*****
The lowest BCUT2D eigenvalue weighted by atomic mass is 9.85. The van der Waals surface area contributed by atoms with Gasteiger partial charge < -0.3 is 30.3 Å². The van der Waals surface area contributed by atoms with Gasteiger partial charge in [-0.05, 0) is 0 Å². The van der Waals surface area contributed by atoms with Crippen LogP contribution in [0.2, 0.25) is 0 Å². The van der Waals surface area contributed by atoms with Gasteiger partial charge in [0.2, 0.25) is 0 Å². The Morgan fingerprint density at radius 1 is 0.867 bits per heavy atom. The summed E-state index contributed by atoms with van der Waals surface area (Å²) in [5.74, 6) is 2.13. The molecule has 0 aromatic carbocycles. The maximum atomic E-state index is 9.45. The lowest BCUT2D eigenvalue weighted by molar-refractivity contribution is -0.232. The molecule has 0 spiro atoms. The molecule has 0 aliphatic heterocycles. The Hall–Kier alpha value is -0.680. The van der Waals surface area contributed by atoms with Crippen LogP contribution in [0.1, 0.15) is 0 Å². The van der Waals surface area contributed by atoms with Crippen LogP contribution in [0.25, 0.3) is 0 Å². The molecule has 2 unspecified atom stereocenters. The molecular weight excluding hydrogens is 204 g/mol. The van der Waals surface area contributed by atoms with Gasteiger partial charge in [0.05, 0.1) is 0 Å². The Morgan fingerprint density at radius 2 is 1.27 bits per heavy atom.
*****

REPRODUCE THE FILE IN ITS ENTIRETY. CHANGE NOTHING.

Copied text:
The lowest BCUT2D eigenvalue weighted by atomic mass is 9.85. The van der Waals surface area contributed by atoms with Gasteiger partial charge < -0.3 is 30.3 Å². The van der Waals surface area contributed by atoms with Gasteiger partial charge in [-0.05, 0) is 0 Å². The van der Waals surface area contributed by atoms with Crippen LogP contribution in [0.2, 0.25) is 0 Å². The van der Waals surface area contributed by atoms with Gasteiger partial charge in [0.2, 0.25) is 0 Å². The Morgan fingerprint density at radius 1 is 0.867 bits per heavy atom. The summed E-state index contributed by atoms with van der Waals surface area (Å²) in [5.74, 6) is 2.13. The molecule has 0 aromatic carbocycles. The maximum atomic E-state index is 9.45. The lowest BCUT2D eigenvalue weighted by molar-refractivity contribution is -0.232. The molecule has 0 spiro atoms. The molecule has 0 aliphatic heterocycles. The Hall–Kier alpha value is -0.680. The van der Waals surface area contributed by atoms with Crippen LogP contribution in [0.1, 0.15) is 0 Å². The van der Waals surface area contributed by atoms with Crippen LogP contribution in [0.25, 0.3) is 0 Å². The molecule has 2 unspecified atom stereocenters. The molecular weight excluding hydrogens is 204 g/mol. The van der Waals surface area contributed by atoms with Gasteiger partial charge in [0.05, 0.1) is 0 Å². The Morgan fingerprint density at radius 2 is 1.27 bits per heavy atom.